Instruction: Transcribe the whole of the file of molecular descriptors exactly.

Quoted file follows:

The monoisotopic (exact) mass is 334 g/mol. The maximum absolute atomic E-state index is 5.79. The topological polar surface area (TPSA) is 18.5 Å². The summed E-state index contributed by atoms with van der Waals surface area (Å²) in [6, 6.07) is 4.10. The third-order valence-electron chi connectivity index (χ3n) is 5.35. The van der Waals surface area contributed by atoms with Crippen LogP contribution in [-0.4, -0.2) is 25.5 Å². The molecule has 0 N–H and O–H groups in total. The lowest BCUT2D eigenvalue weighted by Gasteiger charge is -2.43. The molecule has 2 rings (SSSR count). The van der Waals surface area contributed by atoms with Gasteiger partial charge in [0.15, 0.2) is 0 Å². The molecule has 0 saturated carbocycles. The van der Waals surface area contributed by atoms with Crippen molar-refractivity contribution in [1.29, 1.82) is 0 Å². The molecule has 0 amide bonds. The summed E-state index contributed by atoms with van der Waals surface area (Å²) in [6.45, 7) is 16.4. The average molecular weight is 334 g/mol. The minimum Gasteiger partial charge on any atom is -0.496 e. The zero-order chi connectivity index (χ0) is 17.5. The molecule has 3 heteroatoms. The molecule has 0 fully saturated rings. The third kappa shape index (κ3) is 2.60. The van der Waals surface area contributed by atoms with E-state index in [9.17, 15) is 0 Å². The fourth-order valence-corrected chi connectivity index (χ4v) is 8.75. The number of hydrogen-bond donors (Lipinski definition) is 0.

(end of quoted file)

The monoisotopic (exact) mass is 334 g/mol. The maximum absolute atomic E-state index is 5.79. The topological polar surface area (TPSA) is 18.5 Å². The summed E-state index contributed by atoms with van der Waals surface area (Å²) in [6, 6.07) is 4.10. The third-order valence-electron chi connectivity index (χ3n) is 5.35. The van der Waals surface area contributed by atoms with Crippen LogP contribution in [-0.4, -0.2) is 25.5 Å². The molecule has 0 N–H and O–H groups in total. The lowest BCUT2D eigenvalue weighted by Gasteiger charge is -2.43. The molecule has 2 rings (SSSR count). The van der Waals surface area contributed by atoms with Gasteiger partial charge in [0.15, 0.2) is 0 Å². The molecule has 0 saturated carbocycles. The van der Waals surface area contributed by atoms with Crippen molar-refractivity contribution in [1.29, 1.82) is 0 Å². The molecule has 0 amide bonds. The summed E-state index contributed by atoms with van der Waals surface area (Å²) in [6.45, 7) is 16.4. The average molecular weight is 334 g/mol. The minimum Gasteiger partial charge on any atom is -0.496 e. The zero-order chi connectivity index (χ0) is 17.5. The molecule has 3 heteroatoms. The molecule has 0 fully saturated rings. The third kappa shape index (κ3) is 2.60. The van der Waals surface area contributed by atoms with E-state index in [9.17, 15) is 0 Å². The fourth-order valence-corrected chi connectivity index (χ4v) is 8.75. The number of hydrogen-bond donors (Lipinski definition) is 0.